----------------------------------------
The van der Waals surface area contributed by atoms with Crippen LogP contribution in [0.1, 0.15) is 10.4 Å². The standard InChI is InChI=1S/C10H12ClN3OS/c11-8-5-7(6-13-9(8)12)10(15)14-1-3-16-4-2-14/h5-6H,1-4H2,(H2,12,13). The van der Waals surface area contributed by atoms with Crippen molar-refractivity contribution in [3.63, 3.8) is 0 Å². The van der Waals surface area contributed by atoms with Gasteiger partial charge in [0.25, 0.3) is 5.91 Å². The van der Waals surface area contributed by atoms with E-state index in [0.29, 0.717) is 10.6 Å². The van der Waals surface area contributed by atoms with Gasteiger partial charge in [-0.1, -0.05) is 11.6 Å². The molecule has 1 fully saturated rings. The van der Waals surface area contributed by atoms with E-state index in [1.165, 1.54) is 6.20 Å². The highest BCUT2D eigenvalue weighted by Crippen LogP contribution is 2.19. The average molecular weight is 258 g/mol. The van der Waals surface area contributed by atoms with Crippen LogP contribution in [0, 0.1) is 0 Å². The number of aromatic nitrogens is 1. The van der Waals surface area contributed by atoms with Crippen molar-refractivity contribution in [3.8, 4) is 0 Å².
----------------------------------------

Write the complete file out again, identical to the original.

The van der Waals surface area contributed by atoms with Crippen LogP contribution in [0.1, 0.15) is 10.4 Å². The standard InChI is InChI=1S/C10H12ClN3OS/c11-8-5-7(6-13-9(8)12)10(15)14-1-3-16-4-2-14/h5-6H,1-4H2,(H2,12,13). The van der Waals surface area contributed by atoms with Crippen molar-refractivity contribution in [3.63, 3.8) is 0 Å². The van der Waals surface area contributed by atoms with Gasteiger partial charge in [0.25, 0.3) is 5.91 Å². The van der Waals surface area contributed by atoms with E-state index in [0.29, 0.717) is 10.6 Å². The van der Waals surface area contributed by atoms with Gasteiger partial charge in [-0.1, -0.05) is 11.6 Å². The molecule has 1 fully saturated rings. The van der Waals surface area contributed by atoms with E-state index in [1.165, 1.54) is 6.20 Å². The highest BCUT2D eigenvalue weighted by Crippen LogP contribution is 2.19. The average molecular weight is 258 g/mol. The van der Waals surface area contributed by atoms with Crippen LogP contribution in [0, 0.1) is 0 Å². The number of aromatic nitrogens is 1. The van der Waals surface area contributed by atoms with Crippen molar-refractivity contribution in [3.8, 4) is 0 Å².